Full transcription of the so-called “Historical Data” for the barrio of Bukal in the Municipality of Lemery, Batangas, the original scanned documents at the National Library of the Philippines Digital Collections not having OCR or optical character recognition properties. This transcription has been edited for grammar, spelling and punctuation where possible. The original pagination is provided for citation purposes.
MUNICIPALITY OF LEMERY
PROVINCE OF BATANGAS
DIVISION OF BATANGAS
DISTRICT OF LEMERY
HISTORY AND CULTURAL LIFE OF THE BARRIO OF BUKAL
PART ONE: HISTORY
Present Official Name of the Barrio
The present official name of the barrio is Bukal.
Former Name of Names and Their Meaning or Derivation
Many people are wondering and at the same time enchanted at this place. Where did our ancestors get the name? Did anybody teach them or did they hear it only? Let us go over the following origin.
In the early days, when the Spaniards came to conquer the Philippines, this place was a wilderness. There were small springs everywhere where people washed and got water for drinking.
One day, [a] few Spaniards went around the place to shoot birds and to get acquainted with the natives. The day was so warm. The leaves almost withered. The Spaniards got thirsty in their walk. There were no people at that place. Nowhere to go for drink! They went farther until they saw people sawing wood. They asked the latter where they could get water to drink. The natives told the foreigners to get water from the spring, a thing not far from the place where they stood. The Spaniards went to the spring to quench their thirst. Every time they asked water for drink, the natives told them to go to the spring. The Spaniards didn’t know the name of the place yet that they were made to believe that the name was Bukal, meaning spring. The place that was formerly a wilderness became a barrio. People began to settle here. So that living would be pleasant, the people appointed a “Cabeza de Barangay,” the head of the barrio.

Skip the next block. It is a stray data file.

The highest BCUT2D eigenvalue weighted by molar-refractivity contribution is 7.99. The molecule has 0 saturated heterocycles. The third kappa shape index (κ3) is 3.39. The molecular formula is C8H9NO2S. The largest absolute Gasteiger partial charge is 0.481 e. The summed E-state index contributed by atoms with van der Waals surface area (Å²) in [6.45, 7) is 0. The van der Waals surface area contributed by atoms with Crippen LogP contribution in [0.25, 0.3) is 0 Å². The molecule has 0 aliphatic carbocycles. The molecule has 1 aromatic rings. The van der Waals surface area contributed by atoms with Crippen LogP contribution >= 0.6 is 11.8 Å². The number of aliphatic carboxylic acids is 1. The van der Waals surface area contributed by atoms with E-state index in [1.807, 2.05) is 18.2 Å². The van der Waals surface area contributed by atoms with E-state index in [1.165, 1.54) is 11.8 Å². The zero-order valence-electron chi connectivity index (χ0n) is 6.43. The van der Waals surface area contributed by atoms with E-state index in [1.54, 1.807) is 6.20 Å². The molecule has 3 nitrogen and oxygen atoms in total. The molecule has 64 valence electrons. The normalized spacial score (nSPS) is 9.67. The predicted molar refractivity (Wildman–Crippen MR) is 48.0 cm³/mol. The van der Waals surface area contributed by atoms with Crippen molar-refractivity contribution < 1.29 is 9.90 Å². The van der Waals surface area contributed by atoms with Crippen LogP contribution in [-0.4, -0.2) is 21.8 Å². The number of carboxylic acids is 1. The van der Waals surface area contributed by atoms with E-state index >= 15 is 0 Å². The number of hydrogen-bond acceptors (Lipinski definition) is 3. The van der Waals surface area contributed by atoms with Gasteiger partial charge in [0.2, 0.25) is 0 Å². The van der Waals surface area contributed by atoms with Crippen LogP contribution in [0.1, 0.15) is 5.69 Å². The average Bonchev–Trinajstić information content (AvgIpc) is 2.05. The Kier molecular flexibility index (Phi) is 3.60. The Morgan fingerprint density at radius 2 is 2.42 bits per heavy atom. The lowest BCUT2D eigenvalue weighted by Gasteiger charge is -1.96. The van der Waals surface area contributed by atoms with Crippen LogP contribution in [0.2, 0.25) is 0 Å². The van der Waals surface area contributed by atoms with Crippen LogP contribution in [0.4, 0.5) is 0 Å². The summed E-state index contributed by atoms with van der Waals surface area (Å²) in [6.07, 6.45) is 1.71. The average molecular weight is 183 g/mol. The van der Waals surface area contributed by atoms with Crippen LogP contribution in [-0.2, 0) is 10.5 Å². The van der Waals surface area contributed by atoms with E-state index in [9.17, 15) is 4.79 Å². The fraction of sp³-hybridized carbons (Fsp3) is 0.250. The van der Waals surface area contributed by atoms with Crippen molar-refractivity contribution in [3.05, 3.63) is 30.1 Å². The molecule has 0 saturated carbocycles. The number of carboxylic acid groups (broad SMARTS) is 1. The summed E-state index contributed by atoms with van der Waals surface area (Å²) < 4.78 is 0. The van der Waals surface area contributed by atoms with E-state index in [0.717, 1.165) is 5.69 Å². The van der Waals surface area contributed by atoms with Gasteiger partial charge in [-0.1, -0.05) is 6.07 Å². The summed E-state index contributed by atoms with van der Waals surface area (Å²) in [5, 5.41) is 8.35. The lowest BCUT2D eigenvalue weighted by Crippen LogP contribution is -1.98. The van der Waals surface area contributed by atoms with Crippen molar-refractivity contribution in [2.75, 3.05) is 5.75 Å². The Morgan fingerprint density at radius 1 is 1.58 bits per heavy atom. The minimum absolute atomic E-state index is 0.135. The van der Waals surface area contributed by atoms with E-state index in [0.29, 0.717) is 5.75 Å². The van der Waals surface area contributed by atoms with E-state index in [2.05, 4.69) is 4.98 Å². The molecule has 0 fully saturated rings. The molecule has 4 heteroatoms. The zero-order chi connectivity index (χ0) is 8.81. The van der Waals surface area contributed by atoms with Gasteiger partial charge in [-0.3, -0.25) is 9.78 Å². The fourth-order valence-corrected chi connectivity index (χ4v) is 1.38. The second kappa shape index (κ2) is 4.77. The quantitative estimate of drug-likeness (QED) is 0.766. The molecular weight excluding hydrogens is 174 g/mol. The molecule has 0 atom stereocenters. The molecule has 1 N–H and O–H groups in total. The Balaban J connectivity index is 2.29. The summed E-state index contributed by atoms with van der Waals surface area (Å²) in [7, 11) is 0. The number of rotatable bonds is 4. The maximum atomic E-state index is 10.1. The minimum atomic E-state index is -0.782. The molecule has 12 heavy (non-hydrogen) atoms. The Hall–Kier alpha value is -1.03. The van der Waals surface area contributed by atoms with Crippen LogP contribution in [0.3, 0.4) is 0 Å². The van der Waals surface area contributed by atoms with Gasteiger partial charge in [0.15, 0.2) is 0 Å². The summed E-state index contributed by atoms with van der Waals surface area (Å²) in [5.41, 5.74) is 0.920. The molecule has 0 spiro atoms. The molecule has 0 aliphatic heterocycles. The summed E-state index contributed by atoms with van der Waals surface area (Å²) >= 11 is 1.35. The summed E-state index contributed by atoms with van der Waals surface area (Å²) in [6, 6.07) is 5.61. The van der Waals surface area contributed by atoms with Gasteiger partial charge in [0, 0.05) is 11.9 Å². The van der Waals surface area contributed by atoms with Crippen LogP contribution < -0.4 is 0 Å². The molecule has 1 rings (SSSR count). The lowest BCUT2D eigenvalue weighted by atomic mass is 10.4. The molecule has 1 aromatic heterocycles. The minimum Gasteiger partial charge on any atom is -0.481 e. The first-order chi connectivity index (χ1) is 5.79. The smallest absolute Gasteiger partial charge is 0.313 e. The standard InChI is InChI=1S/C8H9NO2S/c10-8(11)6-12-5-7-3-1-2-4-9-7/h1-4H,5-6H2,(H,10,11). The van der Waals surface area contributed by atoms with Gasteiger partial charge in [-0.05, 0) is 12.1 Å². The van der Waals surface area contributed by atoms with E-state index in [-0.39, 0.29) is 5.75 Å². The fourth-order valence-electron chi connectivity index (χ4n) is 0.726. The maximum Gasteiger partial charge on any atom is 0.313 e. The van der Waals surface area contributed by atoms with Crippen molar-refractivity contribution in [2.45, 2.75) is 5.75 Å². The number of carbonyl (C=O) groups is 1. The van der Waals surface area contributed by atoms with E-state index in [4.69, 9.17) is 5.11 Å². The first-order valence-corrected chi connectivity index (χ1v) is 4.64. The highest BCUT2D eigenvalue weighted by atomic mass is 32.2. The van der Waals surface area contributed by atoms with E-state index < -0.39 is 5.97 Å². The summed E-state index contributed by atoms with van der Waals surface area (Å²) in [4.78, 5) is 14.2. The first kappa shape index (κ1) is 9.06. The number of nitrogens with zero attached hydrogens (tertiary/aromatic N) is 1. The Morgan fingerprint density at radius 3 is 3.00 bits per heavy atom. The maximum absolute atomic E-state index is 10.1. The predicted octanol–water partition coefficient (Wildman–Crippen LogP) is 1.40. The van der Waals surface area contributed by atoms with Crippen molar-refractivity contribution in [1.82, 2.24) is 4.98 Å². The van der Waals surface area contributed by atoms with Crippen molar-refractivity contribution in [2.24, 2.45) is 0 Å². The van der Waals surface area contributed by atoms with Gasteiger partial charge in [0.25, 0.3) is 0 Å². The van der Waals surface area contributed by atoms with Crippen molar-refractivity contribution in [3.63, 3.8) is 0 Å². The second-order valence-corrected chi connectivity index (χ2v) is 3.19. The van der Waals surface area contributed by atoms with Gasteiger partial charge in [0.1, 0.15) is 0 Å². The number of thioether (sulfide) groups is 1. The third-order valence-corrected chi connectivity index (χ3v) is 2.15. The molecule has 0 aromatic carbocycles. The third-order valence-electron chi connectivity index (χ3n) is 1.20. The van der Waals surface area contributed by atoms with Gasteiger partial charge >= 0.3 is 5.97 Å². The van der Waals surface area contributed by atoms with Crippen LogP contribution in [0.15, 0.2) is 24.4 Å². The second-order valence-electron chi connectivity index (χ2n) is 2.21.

According to the records of the people, the first “Cabeza de Barangay” was Ambrosio Paran. His successor was Francisco Umali, followed by Victoriano Umali, and many others.
Until now, the place is still called Bukal.
Name of Sitios Included within the Territorial Jurisdiction of the Barrio
The barrio of Bukal includes a small interior part which is called Pilahan.
Date of Establishment - Not Known
Original Families - Not Known
List of Tenientes from the Earliest Time to Date
1. Ambrosio Paran|
2. Francisco Umali
3. Victoriano Umali
First Cabeza de Barangay|
Second Cabeza de Barangay
Third Cabeza de Barangay
4. Anacleto Alcaraz|